A Missing Middle?

Back in November 2023, I had the opportunity to attend the FLII CA&C conference in Honduras, a great space to learn about the investment environment in Central America. One strange thing that stood out to me was that out of the hundreds of participants, entrepreneurs and investors, there really wasn’t any presence of medium-sized firms or funds targeting this range (say of revenues greater than $1 million, for example). Virtually everyone was at the micro or small scale. I began asking participants, entrepreneurs and funders alike, why this was the case. Most responded with the known answer that there’s a “missing middle”. But is there really?

Some people will say that there certainly exists a missing middle in developing countries, a notion made popular by James Tybout (2000) and Anne Krueger (2009). Others will point out that this is a misconception based on how the data was constructed, see Hsieh and Olken’s paper titled The Missing “Missing Middle”. This question is important to Bahlam because this is where we operate. We are in the latter camp and firmly believe that there is not a missing middle in Central America. Sure, this group is smaller than other firms (think about the large amount of informal work that exists in C.A.), but to say it doesn’t exist is wrong. For example, Bahlam has built, through our network, a proprietary database of around 500 firms that have estimated annual income above $4 million. From this database we have identified 32 highly promising opportunities to invest in (you can read more about our sectors and approach here).

As to why there wasn’t much representation and interest from medium-sized firms in the conference, I cannot say for certain. Some might argue that it is because these firms have access to cheaper capital when compared to their smaller counterparts. This isn’t true either, we know of several medium-sized firms who can’t get finance at a rate lower than 18% (see our blog about the challenges of finance in C.A.). What I can say with certainty, though, is that it is at least as important to focus on supporting medium-sized firms than it is helping others. Here’s a few reasons why:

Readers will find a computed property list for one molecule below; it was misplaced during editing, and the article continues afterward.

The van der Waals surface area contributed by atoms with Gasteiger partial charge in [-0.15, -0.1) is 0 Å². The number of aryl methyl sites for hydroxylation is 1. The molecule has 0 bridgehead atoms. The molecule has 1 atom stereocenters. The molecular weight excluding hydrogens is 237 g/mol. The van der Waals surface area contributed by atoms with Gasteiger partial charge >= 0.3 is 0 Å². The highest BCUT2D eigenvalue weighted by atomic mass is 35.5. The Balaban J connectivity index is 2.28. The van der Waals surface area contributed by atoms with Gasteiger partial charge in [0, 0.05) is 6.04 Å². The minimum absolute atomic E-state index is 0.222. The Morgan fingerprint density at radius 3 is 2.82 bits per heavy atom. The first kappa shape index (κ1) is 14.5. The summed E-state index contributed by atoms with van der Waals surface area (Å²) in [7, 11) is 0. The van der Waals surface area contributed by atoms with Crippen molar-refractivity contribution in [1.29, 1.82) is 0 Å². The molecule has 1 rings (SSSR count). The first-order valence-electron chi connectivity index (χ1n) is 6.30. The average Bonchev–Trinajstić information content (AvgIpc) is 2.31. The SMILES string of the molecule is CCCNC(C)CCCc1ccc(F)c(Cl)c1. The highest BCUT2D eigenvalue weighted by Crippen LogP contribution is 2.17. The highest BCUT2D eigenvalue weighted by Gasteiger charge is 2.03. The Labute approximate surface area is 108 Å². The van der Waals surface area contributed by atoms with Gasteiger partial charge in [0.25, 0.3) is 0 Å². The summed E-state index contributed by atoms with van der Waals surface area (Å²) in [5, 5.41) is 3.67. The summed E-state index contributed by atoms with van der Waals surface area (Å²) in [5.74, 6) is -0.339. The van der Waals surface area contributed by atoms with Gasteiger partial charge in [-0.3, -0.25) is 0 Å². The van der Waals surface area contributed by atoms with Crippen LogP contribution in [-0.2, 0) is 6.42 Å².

• The financial returns are higher: even if they can sometimes face higher barriers to growth than smaller firms, the returns are greater. If over 8 years you were to triple the yearly revenues of a small company, say from $250k to $750k, the returns of tripling a medium company is much greater, say from $5 to $15 million. This is what we managed to accomplish with one of our investments.
  • The social impact from medium-sized firms on jobs is bigger: Bahlam managed to increase the number of full-time employees in one of its investments from 30 to 80. Smaller firms might grow from 2 to 10 or 15 employees, great for the economy, but not comparable to the impact of a medium-sized one. We increased our number of full-time employees by 60, and these are well-paid jobs averaging $1,200 per month (significant for a country like Honduras) and this number does not include the salaries of the CEO or other high paid managers.
  • They are safer to invest in: It is one thing to open a business in Central America, it is quite another to successfully operate it. Medium-sized firms in these countries have figured out how to operate and survive the challenging business environment, making it more likely that they won’t fail. What they need is the resources and capabilities to grow, and this is why a dedicated manager with a differentiated strategy, such as Bahlam Capital, is needed.
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